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Re: ✘python shebang, yet again

From: Gary E. Miller
Subject: Re: ✘python shebang, yet again
Date: Thu, 24 Sep 2020 20:02:20 -0700

Yo Fred!

On Thu, 24 Sep 2020 19:50:36 -0700 (PDT)
Fred Wright <> wrote:

> 3) A relative path (though this would be pretty weird).

Yes, weird.

> 3) Otherwise (i.e. it contains os.path.sep but doesn't start with
> it), then consider it to be a relative path.  Convert it to an
> absolute path and use it as in #2.

As you say, that is weird, but common with cross-building.  In that case
you do not want the cross-build python in the shebang.

If someone wants a wwird case they can use python_shebang.

> > (The point of using a full path is to bind to a particular python
> > build at gpsd configure/build time, rather than having it end up
> > using one at runtime that may or may not have been changed.  But
> > I've said that before, and the PEP people don't value that
> > property.)  
> Remember that PEP 394 was written to address the specific issue of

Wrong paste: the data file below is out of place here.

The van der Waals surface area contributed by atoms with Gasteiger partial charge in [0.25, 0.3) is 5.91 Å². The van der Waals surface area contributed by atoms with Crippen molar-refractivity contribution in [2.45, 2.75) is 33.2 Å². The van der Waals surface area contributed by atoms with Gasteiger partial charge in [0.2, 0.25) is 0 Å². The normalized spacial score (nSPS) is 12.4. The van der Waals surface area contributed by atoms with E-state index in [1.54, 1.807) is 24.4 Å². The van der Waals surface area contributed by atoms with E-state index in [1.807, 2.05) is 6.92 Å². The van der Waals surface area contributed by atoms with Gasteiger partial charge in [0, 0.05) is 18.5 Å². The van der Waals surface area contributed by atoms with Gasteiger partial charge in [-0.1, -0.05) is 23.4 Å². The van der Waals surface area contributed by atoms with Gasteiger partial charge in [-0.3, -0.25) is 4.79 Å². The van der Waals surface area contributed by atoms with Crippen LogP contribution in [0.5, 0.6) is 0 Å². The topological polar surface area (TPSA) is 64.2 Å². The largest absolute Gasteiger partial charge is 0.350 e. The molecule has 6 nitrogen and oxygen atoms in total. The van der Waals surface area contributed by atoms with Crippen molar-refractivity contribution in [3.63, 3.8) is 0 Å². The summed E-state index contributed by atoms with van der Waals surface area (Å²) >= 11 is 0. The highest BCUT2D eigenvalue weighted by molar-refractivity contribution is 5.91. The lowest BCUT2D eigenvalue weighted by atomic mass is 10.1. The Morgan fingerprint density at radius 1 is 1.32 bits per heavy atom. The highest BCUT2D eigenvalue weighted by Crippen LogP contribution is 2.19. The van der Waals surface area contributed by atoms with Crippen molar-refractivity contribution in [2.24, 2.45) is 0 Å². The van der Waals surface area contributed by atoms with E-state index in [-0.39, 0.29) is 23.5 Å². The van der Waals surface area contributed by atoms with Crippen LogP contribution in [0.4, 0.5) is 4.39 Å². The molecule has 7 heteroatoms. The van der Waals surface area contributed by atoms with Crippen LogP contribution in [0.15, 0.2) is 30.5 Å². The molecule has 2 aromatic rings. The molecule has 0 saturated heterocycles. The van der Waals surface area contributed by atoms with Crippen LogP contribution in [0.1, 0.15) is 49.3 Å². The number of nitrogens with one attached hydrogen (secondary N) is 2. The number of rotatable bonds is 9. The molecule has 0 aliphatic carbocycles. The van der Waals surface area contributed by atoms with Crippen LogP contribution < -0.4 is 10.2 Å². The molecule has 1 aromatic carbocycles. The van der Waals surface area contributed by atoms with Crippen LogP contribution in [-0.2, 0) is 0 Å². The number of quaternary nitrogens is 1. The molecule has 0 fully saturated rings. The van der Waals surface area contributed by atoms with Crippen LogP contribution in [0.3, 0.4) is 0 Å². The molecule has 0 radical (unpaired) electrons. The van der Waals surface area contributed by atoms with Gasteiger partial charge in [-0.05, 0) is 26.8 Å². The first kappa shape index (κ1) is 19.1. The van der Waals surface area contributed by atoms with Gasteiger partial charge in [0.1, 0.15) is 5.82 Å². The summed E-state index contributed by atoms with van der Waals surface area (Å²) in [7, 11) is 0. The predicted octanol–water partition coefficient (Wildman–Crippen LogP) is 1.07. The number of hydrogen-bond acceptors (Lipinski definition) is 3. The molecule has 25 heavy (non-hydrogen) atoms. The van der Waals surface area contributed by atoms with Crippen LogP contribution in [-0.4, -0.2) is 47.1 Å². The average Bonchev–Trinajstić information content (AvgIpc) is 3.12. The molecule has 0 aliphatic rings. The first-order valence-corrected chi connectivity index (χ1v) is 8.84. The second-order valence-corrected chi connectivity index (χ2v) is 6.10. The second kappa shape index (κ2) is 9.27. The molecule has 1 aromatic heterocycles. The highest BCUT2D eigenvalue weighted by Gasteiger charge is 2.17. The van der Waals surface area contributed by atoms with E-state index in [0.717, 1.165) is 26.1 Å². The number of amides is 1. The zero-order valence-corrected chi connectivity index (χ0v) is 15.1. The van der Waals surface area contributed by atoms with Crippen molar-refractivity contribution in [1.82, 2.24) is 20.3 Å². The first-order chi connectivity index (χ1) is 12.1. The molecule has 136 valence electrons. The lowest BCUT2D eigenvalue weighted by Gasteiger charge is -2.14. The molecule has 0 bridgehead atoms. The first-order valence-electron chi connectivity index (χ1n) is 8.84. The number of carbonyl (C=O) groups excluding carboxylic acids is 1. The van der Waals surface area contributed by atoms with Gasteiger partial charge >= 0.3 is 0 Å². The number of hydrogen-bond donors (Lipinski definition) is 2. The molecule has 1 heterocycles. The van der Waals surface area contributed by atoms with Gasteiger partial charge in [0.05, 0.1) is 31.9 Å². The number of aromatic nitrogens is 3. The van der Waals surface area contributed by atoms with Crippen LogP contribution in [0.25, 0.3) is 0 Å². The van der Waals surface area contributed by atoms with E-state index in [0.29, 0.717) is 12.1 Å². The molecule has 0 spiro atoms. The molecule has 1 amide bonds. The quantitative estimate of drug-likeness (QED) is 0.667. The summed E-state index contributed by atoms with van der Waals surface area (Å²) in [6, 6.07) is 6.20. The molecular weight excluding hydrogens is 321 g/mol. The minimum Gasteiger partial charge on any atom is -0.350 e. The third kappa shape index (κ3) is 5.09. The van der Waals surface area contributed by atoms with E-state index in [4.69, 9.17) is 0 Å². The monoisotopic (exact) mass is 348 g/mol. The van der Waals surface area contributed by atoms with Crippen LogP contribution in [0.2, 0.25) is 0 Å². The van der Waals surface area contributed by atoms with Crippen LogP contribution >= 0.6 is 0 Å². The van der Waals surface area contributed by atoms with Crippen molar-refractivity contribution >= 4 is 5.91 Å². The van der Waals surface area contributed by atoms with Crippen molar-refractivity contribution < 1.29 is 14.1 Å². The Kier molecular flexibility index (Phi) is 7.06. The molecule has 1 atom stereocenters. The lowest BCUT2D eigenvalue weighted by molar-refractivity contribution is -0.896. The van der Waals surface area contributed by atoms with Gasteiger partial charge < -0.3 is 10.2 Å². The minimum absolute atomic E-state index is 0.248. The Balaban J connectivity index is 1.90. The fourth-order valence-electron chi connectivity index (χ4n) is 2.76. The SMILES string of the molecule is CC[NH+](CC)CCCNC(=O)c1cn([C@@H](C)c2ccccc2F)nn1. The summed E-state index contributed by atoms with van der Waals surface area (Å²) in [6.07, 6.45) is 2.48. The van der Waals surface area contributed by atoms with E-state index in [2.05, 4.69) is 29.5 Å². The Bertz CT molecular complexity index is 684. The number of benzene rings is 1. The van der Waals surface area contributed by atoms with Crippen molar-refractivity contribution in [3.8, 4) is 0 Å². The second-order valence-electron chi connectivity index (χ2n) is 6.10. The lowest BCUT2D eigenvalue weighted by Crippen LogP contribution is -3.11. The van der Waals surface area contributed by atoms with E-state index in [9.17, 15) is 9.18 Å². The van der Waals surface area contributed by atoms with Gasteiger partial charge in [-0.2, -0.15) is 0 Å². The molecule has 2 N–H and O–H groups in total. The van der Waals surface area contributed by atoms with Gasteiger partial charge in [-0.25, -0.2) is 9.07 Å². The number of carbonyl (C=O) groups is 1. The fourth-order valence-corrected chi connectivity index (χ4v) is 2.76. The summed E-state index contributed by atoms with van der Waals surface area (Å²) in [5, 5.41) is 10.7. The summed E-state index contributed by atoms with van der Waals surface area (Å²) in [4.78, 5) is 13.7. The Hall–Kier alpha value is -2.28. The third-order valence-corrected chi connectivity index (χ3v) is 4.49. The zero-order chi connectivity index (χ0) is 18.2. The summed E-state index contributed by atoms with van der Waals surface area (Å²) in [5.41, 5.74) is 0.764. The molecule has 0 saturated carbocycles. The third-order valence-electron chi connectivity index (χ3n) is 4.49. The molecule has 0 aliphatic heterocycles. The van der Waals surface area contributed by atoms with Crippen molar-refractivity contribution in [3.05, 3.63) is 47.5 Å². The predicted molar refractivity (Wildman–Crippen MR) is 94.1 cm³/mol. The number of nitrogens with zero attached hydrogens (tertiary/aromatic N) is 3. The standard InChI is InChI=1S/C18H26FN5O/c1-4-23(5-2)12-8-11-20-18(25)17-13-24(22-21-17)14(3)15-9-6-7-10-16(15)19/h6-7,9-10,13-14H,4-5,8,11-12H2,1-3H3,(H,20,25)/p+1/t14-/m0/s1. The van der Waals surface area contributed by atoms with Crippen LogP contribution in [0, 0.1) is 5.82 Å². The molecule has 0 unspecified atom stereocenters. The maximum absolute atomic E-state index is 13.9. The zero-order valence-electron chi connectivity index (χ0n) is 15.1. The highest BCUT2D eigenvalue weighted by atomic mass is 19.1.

> Python 2 vs. Python 3 and programs that would only work with one,

Ah, no.  I suggest you re-read it.  Especially CPython section:

> and
> didn't consider such issues as third-party libraries and their
> locations at all.

A agree, there are other PEPs for those issues.

> Nevertheless, it does state that more specific
> versioning is preferable to less specific versioning,

I read it exactly the opposite that you do.

> so if one
> considers the full absolute path to the Python interpreter as the
> most specfic versioning of all, then that should actually be
> considered ideal by PEP 394. :-)

If so, then you would expect them to say so, or have one example of that.
It does not.

> Using the absolute path is the most robust approach, since it defends 
> against future changes to PATH and/or the symlink that something like 
> 'python3' probably refers to. 

And breaks things like moving from /bin to /usr/bin, and back, which
some distros do.

> There's an enhancement I've used in
> another context to make this more convenient, where prefixing the
> target_python argument with '@' causes it to use the target python's
> sys.executable for the shebang.

This was already discussed at length NTPsec.  It breaks a lot of
distributions.  It breaks Gentoo.

Gary E. Miller Rellim 109 NW Wilmington Ave., Suite E, Bend, OR 97703  Tel:+1 541 382 8588

            Veritas liberabit vos. -- Quid est veritas?
    "If you can't measure it, you can't improve it." - Lord Kelvin

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